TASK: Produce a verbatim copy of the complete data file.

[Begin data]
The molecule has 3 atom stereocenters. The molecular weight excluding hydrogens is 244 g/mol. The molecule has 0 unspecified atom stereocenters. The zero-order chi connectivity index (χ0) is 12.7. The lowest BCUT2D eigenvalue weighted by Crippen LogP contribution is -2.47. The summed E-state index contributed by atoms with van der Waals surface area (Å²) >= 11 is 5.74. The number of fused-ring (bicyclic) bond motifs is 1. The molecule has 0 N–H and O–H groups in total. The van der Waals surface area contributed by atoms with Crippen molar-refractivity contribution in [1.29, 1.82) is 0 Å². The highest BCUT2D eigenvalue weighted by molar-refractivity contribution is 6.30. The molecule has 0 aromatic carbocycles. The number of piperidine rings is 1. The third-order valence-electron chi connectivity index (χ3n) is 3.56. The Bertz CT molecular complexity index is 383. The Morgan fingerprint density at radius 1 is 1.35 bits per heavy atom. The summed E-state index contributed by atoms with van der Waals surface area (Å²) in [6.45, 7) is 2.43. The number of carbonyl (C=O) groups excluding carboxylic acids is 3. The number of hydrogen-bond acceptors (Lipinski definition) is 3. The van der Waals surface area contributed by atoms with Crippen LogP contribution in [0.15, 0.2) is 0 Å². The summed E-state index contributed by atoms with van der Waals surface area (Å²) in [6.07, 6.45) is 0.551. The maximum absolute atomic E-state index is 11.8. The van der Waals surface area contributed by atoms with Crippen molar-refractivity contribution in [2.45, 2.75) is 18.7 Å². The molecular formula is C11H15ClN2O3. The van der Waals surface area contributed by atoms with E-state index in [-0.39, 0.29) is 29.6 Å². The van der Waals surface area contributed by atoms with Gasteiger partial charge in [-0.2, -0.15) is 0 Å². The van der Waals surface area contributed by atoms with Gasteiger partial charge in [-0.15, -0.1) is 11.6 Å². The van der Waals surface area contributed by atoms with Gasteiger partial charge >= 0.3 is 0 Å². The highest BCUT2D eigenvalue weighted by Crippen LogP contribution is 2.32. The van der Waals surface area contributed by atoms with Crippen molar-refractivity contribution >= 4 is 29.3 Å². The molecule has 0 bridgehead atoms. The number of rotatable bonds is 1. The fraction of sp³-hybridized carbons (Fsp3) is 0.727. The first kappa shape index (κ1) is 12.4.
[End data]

The molecule has 3 atom stereocenters. The molecular weight excluding hydrogens is 244 g/mol. The molecule has 0 unspecified atom stereocenters. The zero-order chi connectivity index (χ0) is 12.7. The lowest BCUT2D eigenvalue weighted by Crippen LogP contribution is -2.47. The summed E-state index contributed by atoms with van der Waals surface area (Å²) >= 11 is 5.74. The number of fused-ring (bicyclic) bond motifs is 1. The molecule has 0 N–H and O–H groups in total. The van der Waals surface area contributed by atoms with Crippen molar-refractivity contribution in [1.29, 1.82) is 0 Å². The highest BCUT2D eigenvalue weighted by molar-refractivity contribution is 6.30. The molecule has 0 aromatic carbocycles. The number of piperidine rings is 1. The third-order valence-electron chi connectivity index (χ3n) is 3.56. The Bertz CT molecular complexity index is 383. The Morgan fingerprint density at radius 1 is 1.35 bits per heavy atom. The summed E-state index contributed by atoms with van der Waals surface area (Å²) in [6.45, 7) is 2.43. The number of carbonyl (C=O) groups excluding carboxylic acids is 3. The number of hydrogen-bond acceptors (Lipinski definition) is 3. The van der Waals surface area contributed by atoms with Crippen LogP contribution in [0.15, 0.2) is 0 Å². The summed E-state index contributed by atoms with van der Waals surface area (Å²) in [6.07, 6.45) is 0.551. The maximum absolute atomic E-state index is 11.8. The van der Waals surface area contributed by atoms with Crippen molar-refractivity contribution in [2.45, 2.75) is 18.7 Å². The molecular formula is C11H15ClN2O3. The van der Waals surface area contributed by atoms with E-state index in [-0.39, 0.29) is 29.6 Å². The van der Waals surface area contributed by atoms with Gasteiger partial charge in [-0.2, -0.15) is 0 Å². The van der Waals surface area contributed by atoms with Gasteiger partial charge in [-0.15, -0.1) is 11.6 Å². The van der Waals surface area contributed by atoms with Gasteiger partial charge >= 0.3 is 0 Å². The highest BCUT2D eigenvalue weighted by Crippen LogP contribution is 2.32. The van der Waals surface area contributed by atoms with Crippen molar-refractivity contribution >= 4 is 29.3 Å². The molecule has 0 bridgehead atoms. The number of rotatable bonds is 1. The fraction of sp³-hybridized carbons (Fsp3) is 0.727. The first kappa shape index (κ1) is 12.4.